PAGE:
Therefore, empty nesters and senior adults are willing to attend a congregation their children and grandchildren attend if it also offers a worship service with which they can connect and feel a warmth of worshiping God in familiar ways.
2. Pastors and worship leaders in contemporary or emergent congregations are more likely to understand and to be able to lead a traditional or liturgical worship service than are the pastors and worship leaders of traditional and liturgical worship services to be able to lead a contemporary or emergent worship service.
For leaders of contemporary and emergent congregations more traditional to liturgical styles may be part of their personal heritage and in their memory banks. For leaders of traditional to liturgical congregations the new worship styles seem odd and awkward. Many cannot lead these worship services with ease. When they try they personally look odd and awkward.
3. It explodes the myth that the generations of people born after February 9, 1964—when the Baby Boomers generation ended—all like contemporary or emergent worship. They do not. A certain percentage really like, connect with, and worship God best in traditional or liturgical worship services.
Congregations who worship in a contemporary and emergent style either say they are not interested in these people, or they provide a worship experience that helps them best connect with God. Contemporary and emergent worship proponents can be just as snobbish as traditional to liturgical worship proponents about what is the right style of worship.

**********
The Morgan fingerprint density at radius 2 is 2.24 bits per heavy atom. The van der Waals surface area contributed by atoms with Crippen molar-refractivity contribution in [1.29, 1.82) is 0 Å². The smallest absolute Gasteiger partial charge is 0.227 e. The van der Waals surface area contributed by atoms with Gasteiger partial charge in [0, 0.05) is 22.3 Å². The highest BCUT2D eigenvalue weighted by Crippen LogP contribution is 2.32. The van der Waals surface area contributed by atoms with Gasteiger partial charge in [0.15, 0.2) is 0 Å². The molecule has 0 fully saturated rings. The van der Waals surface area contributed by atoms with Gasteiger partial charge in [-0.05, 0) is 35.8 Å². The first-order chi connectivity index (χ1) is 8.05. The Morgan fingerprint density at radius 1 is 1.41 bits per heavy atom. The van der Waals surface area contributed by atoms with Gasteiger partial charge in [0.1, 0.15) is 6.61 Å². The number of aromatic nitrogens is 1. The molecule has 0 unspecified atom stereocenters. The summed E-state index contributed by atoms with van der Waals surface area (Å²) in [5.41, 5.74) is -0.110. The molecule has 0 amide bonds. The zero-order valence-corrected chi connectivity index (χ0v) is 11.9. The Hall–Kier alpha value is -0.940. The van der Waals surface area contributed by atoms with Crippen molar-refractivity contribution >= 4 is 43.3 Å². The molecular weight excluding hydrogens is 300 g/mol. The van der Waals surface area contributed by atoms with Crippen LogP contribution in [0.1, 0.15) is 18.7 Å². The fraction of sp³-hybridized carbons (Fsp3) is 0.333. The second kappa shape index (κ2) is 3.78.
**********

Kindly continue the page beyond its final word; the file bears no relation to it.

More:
4. Pastors and worship leaders of contemporary or emergent congregations—particularly if the congregation is less than seven years old—may be immersed in a creative and innovative mode, and open to lively, engaging worship regardless of style. Thus, they may have the flexibility to offer a different style of worship before they reach a point where they—like traditional and liturgical worship focused congregations before them—institutionalize their style of worship.
Once a worship style institutionalizes in a contemporary or emergent worship congregation, and they are at least 21 years old, it is just as difficult to change their worship style as it is in congregations who focus on traditional or liturgical worship style and are at least 21 years old.
Just think about it. Many contemporary or emergent congregations may be just a few years away from becoming stuck congregations. Then what are they going to do?
5. Contemporary and emergent congregations need empty nesters and senior adults who know how to do church. They know how to attend, how to give money, how to serve, how to lead, and what great quality looks like. Also, they may know enough about what it takes to grow disciples who grow disciples that they can mentor and coach new believers.
Remember that often the back door in flourishing contemporary or emergent worship style congregations is as big or bigger—percentage wise—as is the back door in traditional or liturgical worship focused congregations.
How do you react to this contrarian viewpoint? What would you affirm? What would you challenge? What would you add, delete, or change to strengthen the insights presented here?